Bound To Stay Bound

View MARC Record
 Ten ways to hear snow
 Author: Camper, Cathy

 Publisher:  Kokila (2020)

 Classification: Easy
 Physical Description: [32] p., col. ill., 23 x 27 cm

 BTSB No: 185223 ISBN: 9780399186332
 Ages: 4-8 Grades: K-3

 Snow -- Fiction
 Sound -- Fiction
 Grandmothers -- Fiction
 Arab Americans -- Fiction

Price: $22.08

Walking to her grandmother's home to help make warak enab, Lina discovers many ways to hear snow, from the scrape of a shovel on a sidewalk to the quiet pats of snowman-building.

 Illustrator: Pak, Kenard
Accelerated Reader Information:
   Interest Level: LG
   Reading Level: 2.50
   Points: .5   Quiz: 510622

   Kirkus Reviews (08/15/20)
   School Library Journal (+) (12/01/20)
   Booklist (+) (10/01/20)
 The Bulletin of the Center for Children's Books (00/10/20)
 The Hornbook (00/11/20)

Full Text Reviews:

School Library Journal - 12/01/2020 K-Gr 3—Perhaps only someone who has lived in a snowy place and loved it would find 10 ways to hear snow. This poetic undertaking is as simple as a walk to a grandparent's home and, ultimately, just as heartwarming. Lina hears a muffled sound, first in the morning when no one is moving after a blizzard the day before, a thwomp when the snow falls off a branch that sways under the weight, and the scrape of shovels as sidewalks are cleared. She wonders if Sitti, her grandmother, will know that it has snowed, and goes to tell her, and to make stuffed grape leaves, a Lebanese favorite. But the 10th way to hear snow is its quiet, and Sitti, who cannot see well, is well aware of the blizzard's aftermath. Camper's straightforward telling is imbued with lyrical moments: "Outside, the late blue afternoon was completely still" perfectly describes the color and cast of the day's blanketed scenery. Lina's skin is light brown, and her hair is black; her parents, too, have similar coloring, he with a moustache and calling her the Arabic endearment "habibti." The inclusion of that and a few other Arabic words is seamless. In muted pastel colors, with foamlike blocks of snow lining branches, roofs, and hedges, Pak re-creates the sculptured effect of snow—that it covers the landscape, and in doing so, highlights it: eyebrows of white over windows, bumps where there had been bushes, drifts scattershot up the trunks of trees. VERDICT Not since Ezra Jack Keats in Snowy Day and Karen Gundersheimer in Happy Winter has snow been so lovingly depicted, in a counting game for children in all seasons.—Kimberly Olson Fakih, School Library Journal - Copyright 2020 Publishers Weekly, Library Journal and/or School Library Journal used with permission.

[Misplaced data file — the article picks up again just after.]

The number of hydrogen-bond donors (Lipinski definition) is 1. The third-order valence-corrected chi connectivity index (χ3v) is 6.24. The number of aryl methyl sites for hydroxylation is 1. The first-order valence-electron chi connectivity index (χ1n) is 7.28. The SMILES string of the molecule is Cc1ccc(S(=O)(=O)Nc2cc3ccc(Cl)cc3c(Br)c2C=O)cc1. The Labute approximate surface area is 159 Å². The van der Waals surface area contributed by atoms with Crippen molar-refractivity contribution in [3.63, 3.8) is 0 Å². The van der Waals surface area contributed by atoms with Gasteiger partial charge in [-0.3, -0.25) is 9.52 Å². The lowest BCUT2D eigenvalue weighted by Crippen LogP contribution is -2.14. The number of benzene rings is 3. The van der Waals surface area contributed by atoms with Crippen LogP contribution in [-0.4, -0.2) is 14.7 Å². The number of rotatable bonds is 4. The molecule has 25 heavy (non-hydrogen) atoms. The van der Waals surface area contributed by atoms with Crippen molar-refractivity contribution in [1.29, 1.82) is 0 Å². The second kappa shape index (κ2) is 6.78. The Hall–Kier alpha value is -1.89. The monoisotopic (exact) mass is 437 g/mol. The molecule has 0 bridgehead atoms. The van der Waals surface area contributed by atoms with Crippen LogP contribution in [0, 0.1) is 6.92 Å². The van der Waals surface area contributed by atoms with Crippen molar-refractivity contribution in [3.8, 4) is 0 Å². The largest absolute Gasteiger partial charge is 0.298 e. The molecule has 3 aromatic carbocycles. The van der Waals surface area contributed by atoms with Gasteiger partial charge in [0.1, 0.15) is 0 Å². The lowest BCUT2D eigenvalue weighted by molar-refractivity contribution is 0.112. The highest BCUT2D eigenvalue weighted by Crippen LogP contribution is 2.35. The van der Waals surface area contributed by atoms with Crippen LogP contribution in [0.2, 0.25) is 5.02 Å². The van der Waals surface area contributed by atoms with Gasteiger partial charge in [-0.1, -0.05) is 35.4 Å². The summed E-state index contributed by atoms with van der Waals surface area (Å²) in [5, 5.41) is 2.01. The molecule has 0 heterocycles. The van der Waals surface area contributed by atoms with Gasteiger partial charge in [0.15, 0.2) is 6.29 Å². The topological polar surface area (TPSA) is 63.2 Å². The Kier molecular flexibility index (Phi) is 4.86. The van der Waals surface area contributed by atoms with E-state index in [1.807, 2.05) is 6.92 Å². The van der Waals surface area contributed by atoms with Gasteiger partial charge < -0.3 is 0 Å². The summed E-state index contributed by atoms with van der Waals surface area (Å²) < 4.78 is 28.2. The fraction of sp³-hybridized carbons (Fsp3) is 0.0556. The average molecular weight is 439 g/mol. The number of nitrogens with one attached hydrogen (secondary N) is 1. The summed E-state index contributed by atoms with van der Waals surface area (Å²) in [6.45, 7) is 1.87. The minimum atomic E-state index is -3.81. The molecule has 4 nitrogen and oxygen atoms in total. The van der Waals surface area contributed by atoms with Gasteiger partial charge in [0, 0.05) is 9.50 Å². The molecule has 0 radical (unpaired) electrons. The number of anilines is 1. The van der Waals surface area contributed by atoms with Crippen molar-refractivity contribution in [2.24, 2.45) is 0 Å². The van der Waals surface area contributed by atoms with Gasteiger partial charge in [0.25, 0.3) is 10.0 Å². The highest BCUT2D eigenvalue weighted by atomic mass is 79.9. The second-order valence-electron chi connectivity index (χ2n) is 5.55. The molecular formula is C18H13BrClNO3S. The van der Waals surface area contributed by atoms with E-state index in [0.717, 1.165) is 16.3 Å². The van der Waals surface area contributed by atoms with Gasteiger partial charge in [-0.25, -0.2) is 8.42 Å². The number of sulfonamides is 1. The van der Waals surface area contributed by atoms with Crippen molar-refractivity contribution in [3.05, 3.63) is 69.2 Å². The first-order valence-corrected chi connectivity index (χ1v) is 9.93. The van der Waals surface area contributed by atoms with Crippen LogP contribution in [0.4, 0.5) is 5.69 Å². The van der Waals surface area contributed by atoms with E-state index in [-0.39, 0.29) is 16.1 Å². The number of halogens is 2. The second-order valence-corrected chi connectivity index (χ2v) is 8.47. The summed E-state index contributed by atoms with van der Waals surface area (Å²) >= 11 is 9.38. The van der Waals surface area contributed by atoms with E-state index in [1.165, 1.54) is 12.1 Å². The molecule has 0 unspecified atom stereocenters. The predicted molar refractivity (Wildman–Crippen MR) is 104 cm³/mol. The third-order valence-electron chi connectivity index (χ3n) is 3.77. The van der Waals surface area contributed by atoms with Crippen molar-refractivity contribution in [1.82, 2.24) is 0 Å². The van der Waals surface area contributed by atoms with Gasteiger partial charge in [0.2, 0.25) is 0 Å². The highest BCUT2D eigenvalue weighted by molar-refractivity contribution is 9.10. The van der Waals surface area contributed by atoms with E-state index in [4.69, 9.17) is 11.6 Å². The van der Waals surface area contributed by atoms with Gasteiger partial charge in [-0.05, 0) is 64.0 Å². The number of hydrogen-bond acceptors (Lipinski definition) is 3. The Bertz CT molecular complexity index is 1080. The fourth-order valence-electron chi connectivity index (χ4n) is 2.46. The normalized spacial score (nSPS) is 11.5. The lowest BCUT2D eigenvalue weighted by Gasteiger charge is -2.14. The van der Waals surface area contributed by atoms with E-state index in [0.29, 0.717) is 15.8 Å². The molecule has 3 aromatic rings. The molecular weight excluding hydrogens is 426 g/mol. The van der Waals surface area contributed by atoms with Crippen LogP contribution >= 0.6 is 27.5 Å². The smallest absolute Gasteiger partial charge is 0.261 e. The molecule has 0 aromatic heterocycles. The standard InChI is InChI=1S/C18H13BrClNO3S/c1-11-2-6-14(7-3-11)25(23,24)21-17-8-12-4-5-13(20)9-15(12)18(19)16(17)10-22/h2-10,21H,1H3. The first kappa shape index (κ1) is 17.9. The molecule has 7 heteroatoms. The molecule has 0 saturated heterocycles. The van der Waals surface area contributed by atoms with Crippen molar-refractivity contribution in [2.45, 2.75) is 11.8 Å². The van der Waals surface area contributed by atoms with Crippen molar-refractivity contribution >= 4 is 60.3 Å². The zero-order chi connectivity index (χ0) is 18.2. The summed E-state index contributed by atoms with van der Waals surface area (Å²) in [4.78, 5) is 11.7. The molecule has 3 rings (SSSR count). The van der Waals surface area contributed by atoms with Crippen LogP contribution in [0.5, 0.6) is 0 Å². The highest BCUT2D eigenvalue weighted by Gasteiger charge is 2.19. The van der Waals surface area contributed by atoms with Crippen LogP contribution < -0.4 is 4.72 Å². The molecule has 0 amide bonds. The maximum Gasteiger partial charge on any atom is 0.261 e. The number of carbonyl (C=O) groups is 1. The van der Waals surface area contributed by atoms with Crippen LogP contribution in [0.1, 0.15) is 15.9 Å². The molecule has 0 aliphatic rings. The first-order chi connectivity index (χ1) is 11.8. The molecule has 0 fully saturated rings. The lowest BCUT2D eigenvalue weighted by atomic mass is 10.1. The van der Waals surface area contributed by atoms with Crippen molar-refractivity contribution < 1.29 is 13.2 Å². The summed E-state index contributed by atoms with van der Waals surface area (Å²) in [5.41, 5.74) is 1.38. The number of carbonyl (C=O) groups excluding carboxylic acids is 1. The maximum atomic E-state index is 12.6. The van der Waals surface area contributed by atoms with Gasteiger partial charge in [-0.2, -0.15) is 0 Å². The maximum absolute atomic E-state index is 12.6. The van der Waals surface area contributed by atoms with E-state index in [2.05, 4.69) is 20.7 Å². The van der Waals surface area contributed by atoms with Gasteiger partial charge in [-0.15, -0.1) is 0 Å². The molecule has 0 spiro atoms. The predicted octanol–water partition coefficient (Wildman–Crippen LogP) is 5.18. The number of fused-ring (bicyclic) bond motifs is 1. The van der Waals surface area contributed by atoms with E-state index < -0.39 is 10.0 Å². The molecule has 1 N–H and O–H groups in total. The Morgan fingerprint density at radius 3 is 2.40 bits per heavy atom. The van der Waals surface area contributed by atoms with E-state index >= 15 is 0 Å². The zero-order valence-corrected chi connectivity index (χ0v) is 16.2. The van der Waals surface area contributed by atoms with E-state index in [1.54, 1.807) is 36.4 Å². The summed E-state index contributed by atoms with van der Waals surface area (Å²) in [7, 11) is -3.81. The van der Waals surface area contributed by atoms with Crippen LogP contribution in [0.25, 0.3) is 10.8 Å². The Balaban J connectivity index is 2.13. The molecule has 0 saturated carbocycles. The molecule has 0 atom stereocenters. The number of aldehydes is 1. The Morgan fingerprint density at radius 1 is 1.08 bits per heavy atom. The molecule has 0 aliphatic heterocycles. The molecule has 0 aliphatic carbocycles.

View MARC Record